How is ITN Source reacting to those trends?
A commitment to digitization in order to make archive footage more visible and accessible to emerging digital sectors lies at the heart of our strategy. ITN has now completed the full digitization of its own archive and is working with its partners around the world, including Reuters, to increase the volume of digitized footage that can be previewed on itnsource.com. We are currently publishing around 20 hours of new, digitized footage on our site every day.
ITN Source continues to invest heavily in improving and developing its online sales platform, itnsource.com, in order to improve the client experience of searching for and ordering footage online. For example, at the end of last year, we launched IMX30 enabling our clients to download broadcast quality master footage directly into their edit suites.
We also appreciate the power that archive can have in shaping the direction of a production, and we’ve developed a much more creative and collaborative approach of working with our clients, running bespoke archive development workshops in order to stimulate production ideas with archive at their core. In other words, we’ve adopted a more proactive approach with our clients and the feedback on this new approach from them has been excellent.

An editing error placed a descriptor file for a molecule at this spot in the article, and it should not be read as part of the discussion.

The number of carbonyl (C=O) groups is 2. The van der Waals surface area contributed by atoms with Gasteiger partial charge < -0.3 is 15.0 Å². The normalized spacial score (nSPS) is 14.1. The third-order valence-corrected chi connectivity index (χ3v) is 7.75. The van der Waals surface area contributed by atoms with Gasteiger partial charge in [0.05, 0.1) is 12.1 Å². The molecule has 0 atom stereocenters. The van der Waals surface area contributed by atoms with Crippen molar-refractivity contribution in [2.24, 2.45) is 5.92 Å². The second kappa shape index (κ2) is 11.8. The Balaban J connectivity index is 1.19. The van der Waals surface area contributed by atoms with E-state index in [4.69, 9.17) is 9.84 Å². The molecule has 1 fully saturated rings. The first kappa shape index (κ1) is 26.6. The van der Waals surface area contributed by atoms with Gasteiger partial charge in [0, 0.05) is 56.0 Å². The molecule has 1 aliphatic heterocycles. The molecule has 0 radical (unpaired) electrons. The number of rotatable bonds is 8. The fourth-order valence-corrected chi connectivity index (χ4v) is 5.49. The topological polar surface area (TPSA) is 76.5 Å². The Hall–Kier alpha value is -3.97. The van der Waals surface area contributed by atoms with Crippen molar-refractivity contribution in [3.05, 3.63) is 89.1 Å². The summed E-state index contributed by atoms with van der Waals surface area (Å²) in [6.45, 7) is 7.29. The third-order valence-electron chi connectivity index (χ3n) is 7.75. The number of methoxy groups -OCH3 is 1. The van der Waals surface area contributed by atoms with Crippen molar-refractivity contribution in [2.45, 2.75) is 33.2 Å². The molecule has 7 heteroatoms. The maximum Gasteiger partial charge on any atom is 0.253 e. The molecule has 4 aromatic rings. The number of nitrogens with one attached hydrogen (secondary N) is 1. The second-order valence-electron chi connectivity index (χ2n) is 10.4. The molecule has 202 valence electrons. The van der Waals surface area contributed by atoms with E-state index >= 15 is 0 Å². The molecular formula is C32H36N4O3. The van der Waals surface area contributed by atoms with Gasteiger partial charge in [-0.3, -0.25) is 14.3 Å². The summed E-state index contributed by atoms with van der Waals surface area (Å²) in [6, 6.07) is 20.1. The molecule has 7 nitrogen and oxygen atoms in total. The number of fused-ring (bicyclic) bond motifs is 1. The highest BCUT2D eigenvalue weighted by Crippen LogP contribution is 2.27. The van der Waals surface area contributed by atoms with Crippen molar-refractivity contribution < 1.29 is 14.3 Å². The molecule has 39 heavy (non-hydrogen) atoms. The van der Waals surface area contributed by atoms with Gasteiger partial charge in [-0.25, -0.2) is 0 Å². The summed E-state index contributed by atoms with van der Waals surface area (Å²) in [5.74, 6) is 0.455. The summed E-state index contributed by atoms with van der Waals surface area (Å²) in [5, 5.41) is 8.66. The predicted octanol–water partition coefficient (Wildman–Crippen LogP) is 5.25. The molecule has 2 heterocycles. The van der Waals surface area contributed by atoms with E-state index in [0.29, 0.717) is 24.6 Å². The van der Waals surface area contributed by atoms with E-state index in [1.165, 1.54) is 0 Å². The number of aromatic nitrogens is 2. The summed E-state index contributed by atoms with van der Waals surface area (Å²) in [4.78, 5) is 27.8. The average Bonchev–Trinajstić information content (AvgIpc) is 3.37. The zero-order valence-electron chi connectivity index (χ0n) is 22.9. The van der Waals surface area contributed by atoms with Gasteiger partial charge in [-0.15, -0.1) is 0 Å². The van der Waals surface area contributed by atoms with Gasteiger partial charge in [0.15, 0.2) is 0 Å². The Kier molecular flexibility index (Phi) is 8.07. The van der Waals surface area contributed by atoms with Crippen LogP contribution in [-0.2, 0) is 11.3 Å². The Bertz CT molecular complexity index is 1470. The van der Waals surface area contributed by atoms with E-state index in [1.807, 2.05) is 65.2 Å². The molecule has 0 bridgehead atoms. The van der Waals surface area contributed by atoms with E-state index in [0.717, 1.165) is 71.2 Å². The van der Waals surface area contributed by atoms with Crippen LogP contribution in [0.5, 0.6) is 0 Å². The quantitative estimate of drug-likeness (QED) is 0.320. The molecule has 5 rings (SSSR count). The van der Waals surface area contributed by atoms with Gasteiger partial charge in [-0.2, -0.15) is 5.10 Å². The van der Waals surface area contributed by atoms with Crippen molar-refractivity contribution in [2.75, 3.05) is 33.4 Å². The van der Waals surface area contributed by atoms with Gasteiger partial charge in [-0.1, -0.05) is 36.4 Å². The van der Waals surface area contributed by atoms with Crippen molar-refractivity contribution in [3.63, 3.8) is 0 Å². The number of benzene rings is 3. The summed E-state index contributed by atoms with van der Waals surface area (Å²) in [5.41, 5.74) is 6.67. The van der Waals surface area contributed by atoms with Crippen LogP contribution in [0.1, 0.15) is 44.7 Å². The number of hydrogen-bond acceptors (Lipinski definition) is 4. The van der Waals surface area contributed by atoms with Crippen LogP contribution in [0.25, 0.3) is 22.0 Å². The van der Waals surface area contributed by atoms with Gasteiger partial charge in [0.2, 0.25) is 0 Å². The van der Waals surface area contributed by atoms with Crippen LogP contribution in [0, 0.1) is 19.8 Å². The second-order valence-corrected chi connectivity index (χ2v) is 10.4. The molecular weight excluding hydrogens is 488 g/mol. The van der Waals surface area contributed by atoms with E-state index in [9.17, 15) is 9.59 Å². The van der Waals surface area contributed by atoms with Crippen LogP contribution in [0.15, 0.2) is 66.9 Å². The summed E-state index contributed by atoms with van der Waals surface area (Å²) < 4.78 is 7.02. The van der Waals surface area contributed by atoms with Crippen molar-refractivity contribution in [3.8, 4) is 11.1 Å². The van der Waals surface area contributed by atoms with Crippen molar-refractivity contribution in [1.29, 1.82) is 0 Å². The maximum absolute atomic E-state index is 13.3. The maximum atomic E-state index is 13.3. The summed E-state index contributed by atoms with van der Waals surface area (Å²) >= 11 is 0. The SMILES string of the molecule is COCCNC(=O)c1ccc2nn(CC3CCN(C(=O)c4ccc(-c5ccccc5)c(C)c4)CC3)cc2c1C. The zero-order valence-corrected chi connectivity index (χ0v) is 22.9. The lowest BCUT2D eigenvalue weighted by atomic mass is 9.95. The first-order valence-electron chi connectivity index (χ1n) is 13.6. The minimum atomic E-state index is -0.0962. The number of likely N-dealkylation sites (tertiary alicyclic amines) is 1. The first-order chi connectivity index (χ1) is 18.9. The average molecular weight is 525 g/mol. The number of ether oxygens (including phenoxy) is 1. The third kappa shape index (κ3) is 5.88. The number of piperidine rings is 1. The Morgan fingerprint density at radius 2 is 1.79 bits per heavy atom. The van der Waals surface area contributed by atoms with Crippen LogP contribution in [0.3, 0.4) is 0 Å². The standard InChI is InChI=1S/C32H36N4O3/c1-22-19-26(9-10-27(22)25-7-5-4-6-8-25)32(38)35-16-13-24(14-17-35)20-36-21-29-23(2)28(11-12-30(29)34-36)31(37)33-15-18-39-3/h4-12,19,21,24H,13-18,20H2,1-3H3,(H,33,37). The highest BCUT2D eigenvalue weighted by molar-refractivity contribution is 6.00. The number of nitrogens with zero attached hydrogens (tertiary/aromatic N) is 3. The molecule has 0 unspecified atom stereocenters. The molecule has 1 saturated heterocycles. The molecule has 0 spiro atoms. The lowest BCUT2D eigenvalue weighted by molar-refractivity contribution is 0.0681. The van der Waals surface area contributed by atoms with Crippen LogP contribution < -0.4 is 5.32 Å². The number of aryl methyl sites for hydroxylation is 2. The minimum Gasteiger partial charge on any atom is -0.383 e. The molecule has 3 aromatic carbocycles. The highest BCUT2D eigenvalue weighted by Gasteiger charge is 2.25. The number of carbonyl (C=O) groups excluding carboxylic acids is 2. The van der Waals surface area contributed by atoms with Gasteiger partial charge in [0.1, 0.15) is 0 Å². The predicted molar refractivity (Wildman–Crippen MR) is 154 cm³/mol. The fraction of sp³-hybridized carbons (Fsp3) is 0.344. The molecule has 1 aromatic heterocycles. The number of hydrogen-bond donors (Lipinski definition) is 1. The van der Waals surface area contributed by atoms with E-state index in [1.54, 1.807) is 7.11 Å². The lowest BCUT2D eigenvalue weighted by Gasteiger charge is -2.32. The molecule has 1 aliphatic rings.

What was the most surprising piece of content you found?
We found a great clip from 1964 that really provides some great insight into how Visnews, which forms part of the Reuters archive collection, was set up.
What is your favorite video?
‘Slimming Made Easy – at Knebworth Park’ has got to be one of my favorite clips. I love all the bizarre contraptions and treatments the women get, which they think will help them slim. I think the cameraman got a few cheeky shots in there too!
What do you personally like about working in this field?
Personally I love the challenges that every day brings, no day is ever the same. There’s nothing more satisfying that delivering a project and it’s always exciting when it includes a new, rare piece of footage – that may never have even been broadcast before. I also take great pleasure in watching TV or film productions and spotting several clips I know we supplied.